Thursday, June 05, 2008

Pasadena Foothills

I grew up in Pasadena and lived about 3 minutes from the base of the San Gabriel Mountains. This past winter I was visiting my parents and decided to go take reference pictures at Eaton Canyon. While driving there I took pics along the way. The street that runs along the base of the mountains to Eaton Canyon is called New York Drive....a big 4 lane divided street. I decided to paint a scene along that stretch of road but leaving out all of modern civilization and paint what I feel it would have looked like before the turn of the century. I did however paint in a trail to represent where the future New York Drive would exist.....I love doing paintings like this and this is my second one with a sort of time travel feel.

Here is the road as it appears today and my reference photo to work from....

Here are some of the items to be left out of the scene which include the house on the hill, phone poles, fencing, the street, car and palm trees which were not native to California back then....

Basically, I left out all man made objects and inserted the trail to represent the future road...I figure if the road is there now then back then it was a route of travel and must have started as a trail...maybe it did maybe it didn't but since this isn't science class I'm going to go with "it did". Part of this painting is imagination, my view of how I percieve the past at this location. That grass on the right handside going into this small canyon was not there back in the 1800's. Pasadena and much of the rest of southern California was arid. Water for lawns and gardens and drinking water to support the millions of people who live there now came from up north via the California Aquaduct. The valleys below the mountains were strewn with boulders washed down from the canyons from heavy rains. I imagine the landscape in the valleys was laden with runoff ditches from the flood waters of rain and snow melt from heavy winter snows up in the San Gabriels. Pepper trees and palms were brought in by the spanish missionaries. If you look at the works by the early California Impressionsists starting around the turn of the century you can see painted records of what the land looked like around the San Gabriel and San Fernando Valleys...nothing like it looks today.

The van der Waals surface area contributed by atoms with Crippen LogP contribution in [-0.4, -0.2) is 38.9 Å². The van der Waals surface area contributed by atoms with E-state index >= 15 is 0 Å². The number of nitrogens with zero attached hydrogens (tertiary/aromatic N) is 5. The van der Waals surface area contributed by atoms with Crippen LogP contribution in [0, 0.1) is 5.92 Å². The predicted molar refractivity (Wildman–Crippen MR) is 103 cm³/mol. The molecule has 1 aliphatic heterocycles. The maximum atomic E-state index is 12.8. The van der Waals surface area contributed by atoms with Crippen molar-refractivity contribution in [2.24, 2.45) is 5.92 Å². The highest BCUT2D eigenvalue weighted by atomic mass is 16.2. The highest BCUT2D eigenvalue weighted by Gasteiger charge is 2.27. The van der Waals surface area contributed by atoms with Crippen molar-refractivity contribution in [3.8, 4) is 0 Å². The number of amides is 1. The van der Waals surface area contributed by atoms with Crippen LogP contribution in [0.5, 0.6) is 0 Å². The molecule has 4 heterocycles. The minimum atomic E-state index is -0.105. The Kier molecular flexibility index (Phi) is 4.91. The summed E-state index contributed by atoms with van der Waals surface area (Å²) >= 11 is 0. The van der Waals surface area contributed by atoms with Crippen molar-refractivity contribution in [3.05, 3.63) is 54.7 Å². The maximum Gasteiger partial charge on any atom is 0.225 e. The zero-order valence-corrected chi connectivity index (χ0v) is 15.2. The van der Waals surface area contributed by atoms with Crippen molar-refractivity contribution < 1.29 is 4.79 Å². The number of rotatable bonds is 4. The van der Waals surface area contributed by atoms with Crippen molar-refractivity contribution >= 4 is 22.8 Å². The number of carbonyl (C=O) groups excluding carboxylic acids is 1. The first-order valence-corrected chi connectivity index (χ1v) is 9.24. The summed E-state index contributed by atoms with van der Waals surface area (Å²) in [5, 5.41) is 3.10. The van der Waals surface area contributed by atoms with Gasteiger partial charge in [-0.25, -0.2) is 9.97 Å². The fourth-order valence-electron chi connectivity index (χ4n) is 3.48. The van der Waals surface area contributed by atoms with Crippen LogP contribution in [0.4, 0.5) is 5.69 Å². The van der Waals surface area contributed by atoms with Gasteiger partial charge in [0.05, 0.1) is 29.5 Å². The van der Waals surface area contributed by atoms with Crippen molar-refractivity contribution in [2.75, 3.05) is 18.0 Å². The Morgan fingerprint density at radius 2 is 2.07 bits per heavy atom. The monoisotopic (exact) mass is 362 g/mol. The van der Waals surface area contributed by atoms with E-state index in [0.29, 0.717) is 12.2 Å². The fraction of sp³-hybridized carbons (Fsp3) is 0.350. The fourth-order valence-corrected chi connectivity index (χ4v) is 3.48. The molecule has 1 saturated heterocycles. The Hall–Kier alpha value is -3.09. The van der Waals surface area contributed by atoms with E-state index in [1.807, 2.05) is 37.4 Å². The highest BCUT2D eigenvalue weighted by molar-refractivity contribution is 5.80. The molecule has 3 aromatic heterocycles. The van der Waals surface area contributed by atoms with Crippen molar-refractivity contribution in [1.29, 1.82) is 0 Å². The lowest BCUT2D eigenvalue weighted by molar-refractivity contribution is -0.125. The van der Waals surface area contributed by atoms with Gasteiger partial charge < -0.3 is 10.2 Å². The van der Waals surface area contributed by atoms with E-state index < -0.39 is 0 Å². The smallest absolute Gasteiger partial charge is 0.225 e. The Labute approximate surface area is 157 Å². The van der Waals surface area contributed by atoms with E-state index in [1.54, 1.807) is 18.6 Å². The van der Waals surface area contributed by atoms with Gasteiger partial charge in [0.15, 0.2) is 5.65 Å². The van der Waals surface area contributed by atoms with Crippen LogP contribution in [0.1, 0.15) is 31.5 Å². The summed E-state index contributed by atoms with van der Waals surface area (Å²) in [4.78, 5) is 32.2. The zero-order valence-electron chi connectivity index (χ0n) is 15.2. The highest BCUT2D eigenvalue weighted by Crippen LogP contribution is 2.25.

Anyway, here is my version of the scene...

Here are some details...why? because they look cool and you can see my mistakes up close! hahahaha.


nathalie said...

Man! I appreciate this! - thanks for the insight into your thinking on this. It's really inspiring and helpful to be able to see the photos, to read your intentions and thinking, and then see the finished painting. Awesome. Gotta run to class - (portrait class of course) - but I subscribed & I'll be back later to read every word in your blog - I promise I won't post a comment on everyone though ;)
Thanks again,
the "wanna be"

Ron Guthrie said...

Hi Nathalie,
Very cool! I'm glad you read through it and maybe helps some. I like seeing a scene and wondering what it would have looked like years ago before we've usually ruined it with our presense. That led me to just painting how I would imagine that scene would look using tons of artist license of course. No need to be super accurate either...we all have different imaginations and two artists doing the same scene would have two different views. The difference is what would make it interesting.